Colac’s aged care homes had kept the virus at bay while nursing homes in Melbourne were in the grip of a rising death toll. Late last month, it seemed the town had almost beaten the virus.

The community fightback began months earlier when 50 local leaders gathered in the Colac Tigers Football Netball Club rooms. The meeting was organised by Shane Vicary, chief executive of the AKD Softwoods forestry and timber processing company, which is one of Colac’s biggest employers.

“My message to everybody in the room was the community needs to be ready to look after the community because when it turns bad Melbourne’s not going to help us,” he said.

AKD Softwoods chief executive Shane Vicary who led the community response to coronavirus infections in Colac. Credit:Jason South

The group devised an action plan including a series of videos where local nurses, businesspeople, teenagers, teachers, sport and religious leaders implored fellow community members to take the virus seriously.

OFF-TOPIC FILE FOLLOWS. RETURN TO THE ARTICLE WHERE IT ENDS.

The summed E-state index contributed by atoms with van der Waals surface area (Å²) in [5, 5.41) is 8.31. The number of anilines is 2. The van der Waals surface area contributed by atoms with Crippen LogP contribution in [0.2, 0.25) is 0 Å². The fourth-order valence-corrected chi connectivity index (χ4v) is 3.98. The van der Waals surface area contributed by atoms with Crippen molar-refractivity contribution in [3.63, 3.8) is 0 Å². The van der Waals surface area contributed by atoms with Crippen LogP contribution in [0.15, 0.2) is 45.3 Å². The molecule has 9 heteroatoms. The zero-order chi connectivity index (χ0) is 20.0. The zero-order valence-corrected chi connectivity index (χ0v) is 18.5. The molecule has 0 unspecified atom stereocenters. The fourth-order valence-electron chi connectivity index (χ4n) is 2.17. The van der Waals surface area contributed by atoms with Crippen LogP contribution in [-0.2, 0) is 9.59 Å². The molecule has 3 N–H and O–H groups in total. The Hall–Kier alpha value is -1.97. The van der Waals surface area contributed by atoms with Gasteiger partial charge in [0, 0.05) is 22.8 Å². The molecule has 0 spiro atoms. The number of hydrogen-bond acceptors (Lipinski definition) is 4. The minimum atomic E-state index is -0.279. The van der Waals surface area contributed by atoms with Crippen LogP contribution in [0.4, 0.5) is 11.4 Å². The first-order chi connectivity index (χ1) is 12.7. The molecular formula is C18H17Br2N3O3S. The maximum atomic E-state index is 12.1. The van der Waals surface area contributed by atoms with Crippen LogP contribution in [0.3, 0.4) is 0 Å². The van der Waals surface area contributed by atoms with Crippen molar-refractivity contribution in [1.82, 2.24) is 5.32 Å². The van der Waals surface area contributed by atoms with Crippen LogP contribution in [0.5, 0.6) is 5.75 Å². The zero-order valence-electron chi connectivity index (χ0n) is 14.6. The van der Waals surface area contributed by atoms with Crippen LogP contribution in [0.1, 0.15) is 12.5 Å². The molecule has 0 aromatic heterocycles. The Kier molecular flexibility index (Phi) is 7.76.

Local employers as well as radio stations 3CS and MIXX FM and newspaper The Colac Herald coordinated the release of the videos on social media for maximum impact.

MIXX FM general manager Nick Hay said the videos and campaign appealed to Colac’s sense of community with messages imparted by its own people.

“We thought it was better coming from the captain of the football club than the Premier,” he said.

Colac recorded its first case on July 17.

Shortly after, the group released another video urging people to get tested if they felt the slightest symptoms and then stay home.

Locals seemed to be listening even though infections were spreading quickly.

A few days after the first case was recorded, Colac Otway Shire mayor Jason Schram called for the state government to declare a two-week lockdown for the town. But at the same time he observed the community was already imposing its own tough restrictions.

Colac Otway Shire mayor Jason Schram called for tougher restrictions to curb the spread of the virus in Colac. Credit:Jason South